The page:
import { Configuration, OpenAIApi } from "openai"; import NextCors from 'nextjs-cors'; const configuration = new Configuration({ apiKey: process.env.NEXT_PUBLIC_OPENAI_KEY, }); const openai = new OpenAIApi(configuration); export default async function handler(req, res) { // Create our CORS policy to allow remote hosts await NextCors(req, res, { methods: ['POST', 'HEAD'], origin: '*', optionsSuccessStatus: 200, }); // Destruct request body const { prompt, token } = req.body; // Validate our API token from Twilio if (token !== process.env.NEXT_PUBLIC_API_KEY) { res.status(403).send("HTTP 403 / Unauthorized"); return; } // Make our API request to ChatGPT and send the result to Twilio try { const completion = await openai.createCompletion({ model: "text-davinci-003", // ChatGPT latest version prompt: prompt, max_tokens: 2048 // Max length of response (2048 is highest) }); const result = completion?.data?.choices[0]?.text; if (result) { res.status(200).json({ result: result }); } else { const error = completion?.data?.error; console.log(error); res.status(200).json({ result: "I'm sorry, an error occurred." }); } } catch (e) { console.log(e) res.status(200).json({ result: "I'm sorry, an error occured." }); } return; }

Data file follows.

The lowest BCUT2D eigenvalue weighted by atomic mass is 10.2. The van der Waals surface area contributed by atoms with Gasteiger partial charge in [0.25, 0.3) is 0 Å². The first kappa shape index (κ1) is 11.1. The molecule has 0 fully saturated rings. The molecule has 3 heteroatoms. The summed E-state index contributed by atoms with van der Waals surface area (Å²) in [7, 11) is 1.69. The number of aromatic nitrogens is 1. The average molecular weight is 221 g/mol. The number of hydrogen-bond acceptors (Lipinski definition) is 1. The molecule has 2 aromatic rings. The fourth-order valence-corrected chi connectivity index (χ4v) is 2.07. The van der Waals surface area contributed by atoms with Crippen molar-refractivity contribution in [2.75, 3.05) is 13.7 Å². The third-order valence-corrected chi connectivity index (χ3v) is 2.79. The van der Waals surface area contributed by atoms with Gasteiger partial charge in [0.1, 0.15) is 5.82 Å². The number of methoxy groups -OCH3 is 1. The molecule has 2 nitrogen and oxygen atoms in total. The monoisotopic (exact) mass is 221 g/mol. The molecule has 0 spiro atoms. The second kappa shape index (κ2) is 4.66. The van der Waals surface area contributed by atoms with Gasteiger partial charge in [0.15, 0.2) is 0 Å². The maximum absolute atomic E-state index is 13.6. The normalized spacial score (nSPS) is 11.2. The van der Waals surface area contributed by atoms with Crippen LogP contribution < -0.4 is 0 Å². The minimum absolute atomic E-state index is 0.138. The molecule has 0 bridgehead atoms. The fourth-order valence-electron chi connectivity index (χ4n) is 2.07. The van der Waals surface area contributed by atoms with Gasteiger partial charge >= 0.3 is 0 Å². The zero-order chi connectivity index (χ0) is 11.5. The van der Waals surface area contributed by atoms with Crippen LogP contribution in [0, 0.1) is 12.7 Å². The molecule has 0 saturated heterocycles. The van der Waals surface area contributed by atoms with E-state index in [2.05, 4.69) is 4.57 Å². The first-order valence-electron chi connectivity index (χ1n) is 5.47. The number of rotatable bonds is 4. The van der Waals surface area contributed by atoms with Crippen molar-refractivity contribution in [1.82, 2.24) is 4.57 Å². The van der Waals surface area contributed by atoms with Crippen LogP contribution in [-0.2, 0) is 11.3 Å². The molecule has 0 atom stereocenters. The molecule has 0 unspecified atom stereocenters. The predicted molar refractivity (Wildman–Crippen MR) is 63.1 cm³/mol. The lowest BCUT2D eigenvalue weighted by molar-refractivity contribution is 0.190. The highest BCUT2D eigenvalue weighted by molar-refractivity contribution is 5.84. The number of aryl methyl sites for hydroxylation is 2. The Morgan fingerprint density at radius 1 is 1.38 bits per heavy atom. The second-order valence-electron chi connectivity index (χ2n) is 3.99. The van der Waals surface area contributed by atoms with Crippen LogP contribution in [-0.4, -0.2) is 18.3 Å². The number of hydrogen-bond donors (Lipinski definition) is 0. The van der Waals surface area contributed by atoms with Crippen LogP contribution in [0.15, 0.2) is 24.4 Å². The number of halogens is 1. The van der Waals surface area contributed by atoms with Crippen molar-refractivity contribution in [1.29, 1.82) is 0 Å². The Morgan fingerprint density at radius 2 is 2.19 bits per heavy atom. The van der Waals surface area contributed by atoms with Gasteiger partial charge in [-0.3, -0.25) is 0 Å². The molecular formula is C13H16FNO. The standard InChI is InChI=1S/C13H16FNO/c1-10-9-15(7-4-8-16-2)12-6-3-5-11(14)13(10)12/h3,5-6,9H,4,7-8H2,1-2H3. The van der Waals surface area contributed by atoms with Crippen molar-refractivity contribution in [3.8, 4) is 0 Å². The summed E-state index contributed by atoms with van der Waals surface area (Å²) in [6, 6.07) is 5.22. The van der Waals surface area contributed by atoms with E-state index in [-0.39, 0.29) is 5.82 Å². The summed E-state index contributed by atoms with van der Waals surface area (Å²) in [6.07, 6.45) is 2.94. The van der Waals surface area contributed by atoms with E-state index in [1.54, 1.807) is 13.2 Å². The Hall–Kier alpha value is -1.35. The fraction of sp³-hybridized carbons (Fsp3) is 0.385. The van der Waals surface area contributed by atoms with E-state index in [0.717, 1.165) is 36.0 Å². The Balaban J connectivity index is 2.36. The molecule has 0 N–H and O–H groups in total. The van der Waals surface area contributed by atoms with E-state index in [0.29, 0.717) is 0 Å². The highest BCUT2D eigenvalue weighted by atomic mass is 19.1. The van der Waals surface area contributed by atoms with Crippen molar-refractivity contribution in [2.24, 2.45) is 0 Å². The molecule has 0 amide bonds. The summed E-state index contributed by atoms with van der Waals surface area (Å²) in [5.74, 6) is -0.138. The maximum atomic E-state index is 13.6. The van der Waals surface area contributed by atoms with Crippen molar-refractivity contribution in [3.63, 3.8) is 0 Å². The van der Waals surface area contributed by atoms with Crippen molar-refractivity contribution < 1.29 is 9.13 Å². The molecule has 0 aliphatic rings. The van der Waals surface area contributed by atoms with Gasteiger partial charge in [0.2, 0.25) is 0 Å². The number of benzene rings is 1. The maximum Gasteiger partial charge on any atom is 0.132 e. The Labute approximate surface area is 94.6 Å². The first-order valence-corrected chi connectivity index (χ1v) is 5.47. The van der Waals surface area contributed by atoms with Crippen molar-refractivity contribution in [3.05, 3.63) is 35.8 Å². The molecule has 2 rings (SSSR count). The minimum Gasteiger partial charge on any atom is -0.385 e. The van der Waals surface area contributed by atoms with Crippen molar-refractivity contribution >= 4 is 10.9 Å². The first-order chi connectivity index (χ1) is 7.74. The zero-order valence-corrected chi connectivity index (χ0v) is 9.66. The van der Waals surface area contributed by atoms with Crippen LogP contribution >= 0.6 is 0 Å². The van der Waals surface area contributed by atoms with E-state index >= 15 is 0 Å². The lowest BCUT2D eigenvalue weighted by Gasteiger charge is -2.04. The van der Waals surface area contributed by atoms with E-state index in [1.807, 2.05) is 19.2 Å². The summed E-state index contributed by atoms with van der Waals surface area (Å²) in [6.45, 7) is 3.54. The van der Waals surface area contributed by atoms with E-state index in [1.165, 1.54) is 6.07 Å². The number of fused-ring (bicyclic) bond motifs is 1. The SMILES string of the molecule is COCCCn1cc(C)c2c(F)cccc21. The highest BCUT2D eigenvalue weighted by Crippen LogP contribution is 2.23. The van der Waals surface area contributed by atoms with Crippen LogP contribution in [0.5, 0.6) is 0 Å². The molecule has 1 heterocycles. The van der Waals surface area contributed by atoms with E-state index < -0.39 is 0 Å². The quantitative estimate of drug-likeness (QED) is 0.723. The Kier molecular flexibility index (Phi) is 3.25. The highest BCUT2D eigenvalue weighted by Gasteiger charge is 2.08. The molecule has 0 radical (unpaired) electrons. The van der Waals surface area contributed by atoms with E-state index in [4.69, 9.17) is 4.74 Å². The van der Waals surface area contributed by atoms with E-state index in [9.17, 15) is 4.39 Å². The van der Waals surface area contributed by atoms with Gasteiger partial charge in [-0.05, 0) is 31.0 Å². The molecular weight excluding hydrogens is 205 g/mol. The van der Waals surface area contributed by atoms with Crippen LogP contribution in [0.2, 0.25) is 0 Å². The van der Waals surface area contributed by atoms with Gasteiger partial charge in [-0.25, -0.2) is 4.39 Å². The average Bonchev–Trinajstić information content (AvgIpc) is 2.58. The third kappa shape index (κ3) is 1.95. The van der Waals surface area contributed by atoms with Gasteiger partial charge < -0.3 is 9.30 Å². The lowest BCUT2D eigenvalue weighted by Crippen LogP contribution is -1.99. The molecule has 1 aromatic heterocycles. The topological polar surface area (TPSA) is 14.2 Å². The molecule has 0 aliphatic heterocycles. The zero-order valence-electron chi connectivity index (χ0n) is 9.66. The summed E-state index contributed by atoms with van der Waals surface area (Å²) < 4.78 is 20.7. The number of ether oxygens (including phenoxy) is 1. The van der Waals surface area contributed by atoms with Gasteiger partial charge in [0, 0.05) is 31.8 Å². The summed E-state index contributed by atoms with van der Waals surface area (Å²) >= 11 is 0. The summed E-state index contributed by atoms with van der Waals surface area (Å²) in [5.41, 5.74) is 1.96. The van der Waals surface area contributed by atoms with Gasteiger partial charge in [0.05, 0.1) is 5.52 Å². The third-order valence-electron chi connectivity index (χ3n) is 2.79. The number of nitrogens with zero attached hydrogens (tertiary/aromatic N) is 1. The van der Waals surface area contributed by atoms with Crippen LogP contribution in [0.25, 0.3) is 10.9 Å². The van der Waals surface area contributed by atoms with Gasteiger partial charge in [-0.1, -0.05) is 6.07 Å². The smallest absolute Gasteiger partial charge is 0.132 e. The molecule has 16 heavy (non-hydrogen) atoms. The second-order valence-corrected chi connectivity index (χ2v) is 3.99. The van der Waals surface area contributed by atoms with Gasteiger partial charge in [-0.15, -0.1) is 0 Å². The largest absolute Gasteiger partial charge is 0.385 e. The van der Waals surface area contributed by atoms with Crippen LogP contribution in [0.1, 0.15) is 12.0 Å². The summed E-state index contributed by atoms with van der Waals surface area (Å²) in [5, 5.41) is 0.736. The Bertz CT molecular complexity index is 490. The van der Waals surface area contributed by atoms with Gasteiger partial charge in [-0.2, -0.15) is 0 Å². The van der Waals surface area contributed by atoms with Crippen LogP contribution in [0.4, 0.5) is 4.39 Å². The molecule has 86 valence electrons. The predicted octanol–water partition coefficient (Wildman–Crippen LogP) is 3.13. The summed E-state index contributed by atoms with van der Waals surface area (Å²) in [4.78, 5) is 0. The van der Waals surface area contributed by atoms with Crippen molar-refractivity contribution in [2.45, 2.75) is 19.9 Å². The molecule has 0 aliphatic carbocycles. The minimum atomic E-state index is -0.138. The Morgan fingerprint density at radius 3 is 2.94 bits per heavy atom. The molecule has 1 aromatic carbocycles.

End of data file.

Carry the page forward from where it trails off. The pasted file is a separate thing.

Now deploy your project to Vercel either by the Vercel command line tool or via GitHub. If you're not sure how to do this, check out this guide.

Remember to add your environment variables under the settings tab of your Vercel project:

Add your environment variables to your Vercel project

Also, you may want to change the default Vercel domain to something more memorable:

Customize your domain name

Step 3 - Create a Twilio Account

Now head over to and create a free account. You'll need to enter credit card info for your minute usage, but it's super cheap. Also, they give you $10 in credit to play around with, so you can mess around with this without paying any money. If you decide to take this all the way and use this as a solution, then I highly recommend Twilio as they are the most comprehensive and extensible telephony solution on the market. And they are very reasonably priced. I'd say I put $25 on every couple of months for my personal usage.